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Langmuir. 2012 Oct 16;28(41):14766-76. doi: 10.1021/la303161e. Epub 2012 Oct 3.

Design of enzyme-mediated controlled release systems based on silica mesoporous supports capped with ester-glycol groups.

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Centro de Reconocimiento Molecular y Desarrollo Tecnológico, Unidad Mixta Universidad Politécnica de Valencia-Universidad de Valencia, Valencia, Spain.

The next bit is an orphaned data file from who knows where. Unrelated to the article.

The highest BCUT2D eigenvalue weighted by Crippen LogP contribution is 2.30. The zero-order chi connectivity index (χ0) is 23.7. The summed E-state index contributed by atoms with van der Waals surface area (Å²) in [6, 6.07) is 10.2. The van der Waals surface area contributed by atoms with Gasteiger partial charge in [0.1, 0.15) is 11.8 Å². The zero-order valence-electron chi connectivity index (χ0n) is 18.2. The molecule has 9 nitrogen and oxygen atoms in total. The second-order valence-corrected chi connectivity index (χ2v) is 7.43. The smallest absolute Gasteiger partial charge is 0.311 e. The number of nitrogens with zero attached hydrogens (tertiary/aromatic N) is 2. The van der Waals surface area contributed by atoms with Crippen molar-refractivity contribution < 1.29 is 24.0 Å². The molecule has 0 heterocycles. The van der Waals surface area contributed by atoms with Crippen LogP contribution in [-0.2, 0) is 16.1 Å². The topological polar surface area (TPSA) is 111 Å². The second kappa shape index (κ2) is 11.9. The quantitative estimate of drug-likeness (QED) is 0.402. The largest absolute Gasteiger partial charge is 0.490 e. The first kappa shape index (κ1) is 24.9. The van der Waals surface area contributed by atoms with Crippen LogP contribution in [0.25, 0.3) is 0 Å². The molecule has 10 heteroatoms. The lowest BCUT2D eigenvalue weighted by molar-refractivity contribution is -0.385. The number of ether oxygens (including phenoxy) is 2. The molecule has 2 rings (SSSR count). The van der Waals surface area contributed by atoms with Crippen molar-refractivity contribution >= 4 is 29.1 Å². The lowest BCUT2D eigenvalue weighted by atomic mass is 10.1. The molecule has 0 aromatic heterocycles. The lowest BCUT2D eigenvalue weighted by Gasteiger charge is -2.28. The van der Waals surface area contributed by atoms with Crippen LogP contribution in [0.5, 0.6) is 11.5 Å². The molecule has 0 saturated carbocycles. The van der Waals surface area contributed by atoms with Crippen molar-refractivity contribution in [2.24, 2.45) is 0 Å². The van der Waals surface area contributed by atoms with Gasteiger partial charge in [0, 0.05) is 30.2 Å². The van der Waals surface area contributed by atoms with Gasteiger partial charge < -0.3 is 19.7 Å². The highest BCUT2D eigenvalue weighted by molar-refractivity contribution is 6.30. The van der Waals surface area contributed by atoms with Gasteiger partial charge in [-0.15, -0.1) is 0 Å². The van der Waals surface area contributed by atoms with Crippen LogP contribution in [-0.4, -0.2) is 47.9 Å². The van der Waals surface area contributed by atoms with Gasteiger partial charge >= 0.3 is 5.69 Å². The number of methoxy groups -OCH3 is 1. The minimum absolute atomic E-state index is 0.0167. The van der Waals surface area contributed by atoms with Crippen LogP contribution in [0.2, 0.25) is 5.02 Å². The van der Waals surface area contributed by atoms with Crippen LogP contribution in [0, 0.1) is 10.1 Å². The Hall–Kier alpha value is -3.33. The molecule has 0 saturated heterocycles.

An ethylene glycol-capped hybrid material for the controlled release of molecules in the presence of esterase enzyme has been prepared. The final organic-inorganic hybrid solid S1 was synthesized by a two-step procedure. In the first step, the pores of an inorganic MCM-41 support (in the form of nanoparticles) were loaded with [Ru(bipy)(3)]Cl(2) complex, and then, in the second step, the pore outlets were functionalized with ester glycol moieties that acted as molecular caps. In the absence of an enzyme, release of the complex from aqueous suspensions of S1 at pH 8.0 is inhibited due to the steric hindrance imposed by the bulky ester glycol moieties. Upon addition of esterase enzyme, delivery of the ruthenium complex was observed due to enzymatic hydrolysis of the ester bond in the anchored ester glycol derivative, inducing the release of oligo(ethylene glycol) fragments. Hydrolysis of the ester bond results in size reduction of the appended group, therefore allowing delivery of the entrapped cargo. The S1 nanoparticles were not toxic for cells, as demonstrated by cell viability assays with HeLa and MCF-7 cell lines, and were found to be associated with lysosomes, as shown by confocal microscopy. However, when S1 nanoparticles were filled with the cytotoxic drug camptothecin (S1-CPT), S1-CPT-treated cells undergo cell death as a result of S1-CPT cell internalization and subsequent cellular enzyme-mediated hydrolysis and aperture of the molecular gate that induced the release of the camptothecin cargo. These findings point to a possible therapeutic application of these nanoparticles.

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